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December 1, 2016
Vol. 58
No. 12

Ten Trusted Sites for New Teachers

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      Have you ever used the Internet to research a topic you're about to teach and gotten lost in the weeds? Student teachers or new teachers may be especially prone to falling into this time trap.
      To avoid racking up miles on your virtual FitBit, try bookmarking a list of 10 or fewer go-to curriculum planning sites and limiting your searches to these trusted destinations. Here are 10 that I used during my recent student-teaching internship (for more insight, read "Ten Survival Tips from a Student Teacher").
      1. Each content area-specific professional teaching organization hosts its own lesson sharing site. For example, English teachers will want to favorite NCTE's Read Write Think, science teachers have NSTA's Classroom Resources, social studies teachers can bookmark NCSS's Online Teachers' Library, and math teachers will want to seek out NCTM's Lessons site.
      2. EngageNY is the go-to site for Common Core State Standards–aligned unit and lesson plans for K–12 Math and English Language Arts. I found the questions provided for close reading in ELA lessons to be particularly helpful.
      3. Teacher Larry Ferlazzo's site is a clearinghouse of educational resources. He regularly posts "Best Sites for …" lists, where he compiles the best resources for teaching on a particular topic or with a particular type of media or technology (e.g. infographics, primary sources, or tablets).
      4. Lit Charts is similar to SparkNotes, but with more interactive features and focus on organizing content by theme, these provide a useful aid for close reading literature.
      5. Museums and institutions offer a wealth of resources on their sites. Like most major museums, the Smithsonian has a "For Educators" section that features digital archives of primary source documents, as well as lesson plans designed around the museums' collections. The Library of Congress features a trove of primary source documents, as well as teacher-created lesson plans that use these artifacts.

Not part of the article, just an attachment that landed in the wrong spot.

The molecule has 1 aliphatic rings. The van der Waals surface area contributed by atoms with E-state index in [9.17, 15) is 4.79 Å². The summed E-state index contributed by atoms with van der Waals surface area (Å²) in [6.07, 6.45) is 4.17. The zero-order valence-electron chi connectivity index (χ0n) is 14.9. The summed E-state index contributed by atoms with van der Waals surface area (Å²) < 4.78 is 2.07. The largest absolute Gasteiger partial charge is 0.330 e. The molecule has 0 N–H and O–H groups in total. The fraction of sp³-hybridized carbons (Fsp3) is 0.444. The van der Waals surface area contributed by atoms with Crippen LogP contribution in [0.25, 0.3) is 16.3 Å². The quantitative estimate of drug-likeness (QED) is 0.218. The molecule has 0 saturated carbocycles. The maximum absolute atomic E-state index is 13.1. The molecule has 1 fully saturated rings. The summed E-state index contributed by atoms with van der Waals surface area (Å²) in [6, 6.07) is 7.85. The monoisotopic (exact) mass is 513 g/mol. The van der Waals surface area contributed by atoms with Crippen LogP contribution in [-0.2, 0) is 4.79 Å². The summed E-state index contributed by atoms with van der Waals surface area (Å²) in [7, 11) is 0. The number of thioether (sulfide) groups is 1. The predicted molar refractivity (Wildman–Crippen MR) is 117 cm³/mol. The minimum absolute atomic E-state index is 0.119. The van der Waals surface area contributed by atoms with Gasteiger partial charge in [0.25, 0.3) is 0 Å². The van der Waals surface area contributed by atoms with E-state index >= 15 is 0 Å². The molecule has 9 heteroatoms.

6. The New York Times Learning Network shares lesson plans, writing prompts, and quizzes based on the articles, essays, images, videos, and graphics published on NYTimes.com.
      7. PBS' Learning Media site organizes a variety of media—audio, video, images, and interactive—by subject and grade level. Their Crash Course video series presents an especially succinct and engaging way to dive into the key points and background knowledge needed to begin study on a topic.
      8. Search any topic on their site, and NPR will connect you to relevant research, news events, and commentary. Search your local station's site for ways to link topics to your students' home turf. Public radio podcasts, like This American Life or Reveal, can encourage students to think about content in a new way by weaving journalism and personal storytelling.
      9. With TED-Ed Lessons, illustrators and educators team up to bring you brief, engaging videos that discuss a compelling question.
      10. Vocabulary.com shares academic vocabulary lists tied to particular texts or even recent events (for example, the presidential debates).
      If your list feels lackluster, ask your fellow teachers and school instructional coaches for ideas. Follow experts, organizations, and your discipline's hashtag on social media if you'd like content notifications pushed your way. By limiting your go-to sites, you'll avoid grazing on the entire Internet, and you'll also become more adept at retrieving relevant content from the sites in your inner circle.


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